[Analytic Block] Redshift Admin

  • 28 January 2016
  • 17 replies
  • 425 views

  • Anonymous
  • 0 replies

Scott,


This is great!

A lot of companies think of using Looker to report on the usual suspects: revenue, user growth etc. and only for only a couple departments within a company. However, this really shows how you can use Looker beyond the usual use cases. Go setup a Looker alert for ETL load errors.


One note: On row 284 of the view, you have value_format_name which is not something I am seeing in any of the openly available Looker versions. Looks like it is in learn.looker.com so I am sure the general public will have access to it soon.


Thanks,

Lucas


17 replies

When i try to install redshift.admin.blocks i get “Model Not Found” Dashboard error ? please help



My Connection having necessary permission to reach out alll redshift tables.


Userlevel 2

@Sadhasivam_Jayabalag I noticed that, in the block, there’s a model hardcoded into the dashboard LookML—namely, model: bigfdata. Make sure to update all of that code with whatever you named your model.

Thanks @scott.hoover. works charm.

Userlevel 1

Thanks for this block, it’s very helpful!



A minor note - the “- scoping: true” line in the model file is obsolete in current LookML.

Userlevel 2

Good find, @apsmith. I’ve got a pull request in.



Thanks!

Userlevel 4

Thanks @scott.hoover! Just pushed the changes through.

Userlevel 1

One other note here - I was puzzled why I wasn’t seeing all the load info, and then discovered something - some of these redshift system tables are not completely visible except to users with superuser status (“create user” privilege). So the account here needs to be a superuser account to see all the load data.

These are great! We’ve also created our own, very similar model and views to monitor Redshift, but I definitely might steal some ideas from this (love the color coded columns)



Thought I might share two more related views that I find to be very useful:



Table Schemas


Query Alerts





Userlevel 4

Thanks @Michael_Erasmus, this is awesome!

Thanks. I ran into this too. I tried creating a new user called looker_admin and granted it privileges to all those system tables, yet in the SQL Runner, doing things like SELECT COUNT(*) FROM stl_load_commits would return the value 0 (rather than saying it doesn’t have permission, even though select has_schema_privilege('looker_admin', 'public', 'usage'); said 't').



This might be because these system tables aren’t part of the public (or any) schema that looker expects? None the less, using a real admin user resolves it, but isn’t ideal because of how any user with SQL Runner access can run ad hoc queries against everything.

Userlevel 4

Hmmm @rkulla not immediately clear without being able to look under the hood in your instance / database. Did you try using Chat Support so our analysts can see a bit more detail?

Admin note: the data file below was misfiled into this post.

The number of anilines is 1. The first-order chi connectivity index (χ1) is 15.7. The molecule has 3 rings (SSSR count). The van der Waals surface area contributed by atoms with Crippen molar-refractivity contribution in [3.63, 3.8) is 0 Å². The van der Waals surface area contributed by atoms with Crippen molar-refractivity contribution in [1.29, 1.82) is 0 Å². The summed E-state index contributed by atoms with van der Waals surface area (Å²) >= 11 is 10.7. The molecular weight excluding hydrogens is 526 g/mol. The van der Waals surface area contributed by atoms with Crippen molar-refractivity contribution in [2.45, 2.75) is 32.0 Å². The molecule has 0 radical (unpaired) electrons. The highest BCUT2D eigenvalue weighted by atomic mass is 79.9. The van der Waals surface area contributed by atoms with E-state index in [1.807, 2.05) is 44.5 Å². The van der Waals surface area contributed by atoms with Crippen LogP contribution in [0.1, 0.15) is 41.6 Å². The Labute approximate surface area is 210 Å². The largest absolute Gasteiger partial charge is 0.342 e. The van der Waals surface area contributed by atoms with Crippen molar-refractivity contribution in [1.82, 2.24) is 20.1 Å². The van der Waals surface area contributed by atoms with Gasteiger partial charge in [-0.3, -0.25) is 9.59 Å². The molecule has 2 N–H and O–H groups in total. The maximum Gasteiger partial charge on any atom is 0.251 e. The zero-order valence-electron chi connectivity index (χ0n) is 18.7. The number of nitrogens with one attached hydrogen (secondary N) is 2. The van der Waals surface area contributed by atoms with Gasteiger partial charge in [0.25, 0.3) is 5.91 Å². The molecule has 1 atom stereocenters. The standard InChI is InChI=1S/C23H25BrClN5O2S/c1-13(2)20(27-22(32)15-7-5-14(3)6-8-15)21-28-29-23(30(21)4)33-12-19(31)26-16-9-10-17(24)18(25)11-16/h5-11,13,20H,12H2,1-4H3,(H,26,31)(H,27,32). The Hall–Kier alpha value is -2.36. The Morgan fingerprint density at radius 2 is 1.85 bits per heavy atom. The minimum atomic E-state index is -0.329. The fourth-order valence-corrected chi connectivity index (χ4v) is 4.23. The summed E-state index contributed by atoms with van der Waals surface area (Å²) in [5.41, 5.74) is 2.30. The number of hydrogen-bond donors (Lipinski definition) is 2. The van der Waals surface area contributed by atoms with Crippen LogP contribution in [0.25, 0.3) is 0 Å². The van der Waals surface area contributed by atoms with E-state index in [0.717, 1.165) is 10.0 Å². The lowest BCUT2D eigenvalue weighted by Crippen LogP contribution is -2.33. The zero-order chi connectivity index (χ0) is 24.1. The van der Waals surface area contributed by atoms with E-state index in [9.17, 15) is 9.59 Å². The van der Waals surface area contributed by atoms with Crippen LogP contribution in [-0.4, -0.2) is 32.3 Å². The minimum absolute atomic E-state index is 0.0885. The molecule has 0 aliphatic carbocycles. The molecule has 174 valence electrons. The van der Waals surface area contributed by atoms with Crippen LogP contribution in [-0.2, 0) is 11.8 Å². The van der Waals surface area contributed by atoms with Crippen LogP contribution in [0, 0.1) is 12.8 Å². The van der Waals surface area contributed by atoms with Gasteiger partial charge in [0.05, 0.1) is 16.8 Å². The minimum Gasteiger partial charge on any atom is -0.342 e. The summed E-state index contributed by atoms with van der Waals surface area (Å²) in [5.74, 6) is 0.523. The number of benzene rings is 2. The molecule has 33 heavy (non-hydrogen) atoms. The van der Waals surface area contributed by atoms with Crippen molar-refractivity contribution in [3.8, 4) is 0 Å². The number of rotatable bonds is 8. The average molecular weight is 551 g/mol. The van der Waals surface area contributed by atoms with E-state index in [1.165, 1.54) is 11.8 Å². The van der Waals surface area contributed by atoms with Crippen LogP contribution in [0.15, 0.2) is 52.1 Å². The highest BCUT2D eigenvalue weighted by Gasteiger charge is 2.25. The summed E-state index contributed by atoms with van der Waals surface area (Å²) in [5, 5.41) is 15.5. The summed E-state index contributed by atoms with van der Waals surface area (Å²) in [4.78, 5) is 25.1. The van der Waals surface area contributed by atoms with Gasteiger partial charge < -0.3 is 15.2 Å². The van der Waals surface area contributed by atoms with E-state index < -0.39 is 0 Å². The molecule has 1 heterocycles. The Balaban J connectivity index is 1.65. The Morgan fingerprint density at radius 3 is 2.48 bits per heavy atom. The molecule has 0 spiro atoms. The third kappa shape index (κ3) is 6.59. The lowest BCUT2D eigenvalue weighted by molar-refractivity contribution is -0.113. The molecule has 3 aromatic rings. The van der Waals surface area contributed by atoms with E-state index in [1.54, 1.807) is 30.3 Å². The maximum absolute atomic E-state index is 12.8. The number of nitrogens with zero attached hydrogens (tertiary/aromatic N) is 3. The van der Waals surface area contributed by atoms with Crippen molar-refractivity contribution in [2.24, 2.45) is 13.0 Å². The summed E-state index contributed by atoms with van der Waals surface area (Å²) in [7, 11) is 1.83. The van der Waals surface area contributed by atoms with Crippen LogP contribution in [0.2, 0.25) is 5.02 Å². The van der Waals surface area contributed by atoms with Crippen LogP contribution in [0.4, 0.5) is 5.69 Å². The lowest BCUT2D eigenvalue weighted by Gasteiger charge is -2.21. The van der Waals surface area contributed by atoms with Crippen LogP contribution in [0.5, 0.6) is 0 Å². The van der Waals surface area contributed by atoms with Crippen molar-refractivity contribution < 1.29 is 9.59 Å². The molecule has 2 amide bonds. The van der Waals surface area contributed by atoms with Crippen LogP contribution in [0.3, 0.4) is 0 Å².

Thanks!

@Dillon_Morrison I did, yes. This was what chat support figured as well.

Userlevel 4

Okay thanks, just wanted to be sure. Maybe there’s a workaround we can figure out. Just to be clear, your goal is for you (and a certain subset of other users) to be able to query the systems tables, but restrict access for another subset of users (all of whom still have developer privileges within Looker)? Thanks!

Actually this behavior isn’t because of Looker. Upon further investigation:



production=# select current_user;

current_user

--------------

my_admin_user



production=# select count(*) from stl_load_commits;

count

-------

62966



production=# SET SESSION AUTHORIZATION 'looker_admin';

SET



production=> select count(*) from stl_load_commits;

count

------

0



production=# revoke select on table stl_load_commits from looker_admin;

REVOKE

production=# select has_table_privilege('looker_admin', 'stl_load_commits', 'select');

has_table_privilege

---------------------

t



Makes no sense to me. Maybe there’s a bug with redshift?

Userlevel 4

Hmmmm, yeah that is weird. Not sure what would be causing that but looks like a bug to me on first impression…

This seems to be why https://docs.aws.amazon.com/redshift/latest/dg/c_visibility-of-data.html



These are virtual tables where Only users with superuser privileges can see the data in those tables that are in the superuser visible category. Regular users can see data in the user visible tables. In most cases, rows generated by another user are invisible to a regular user.

Userlevel 4

Found some additional helpful queries in this repo:





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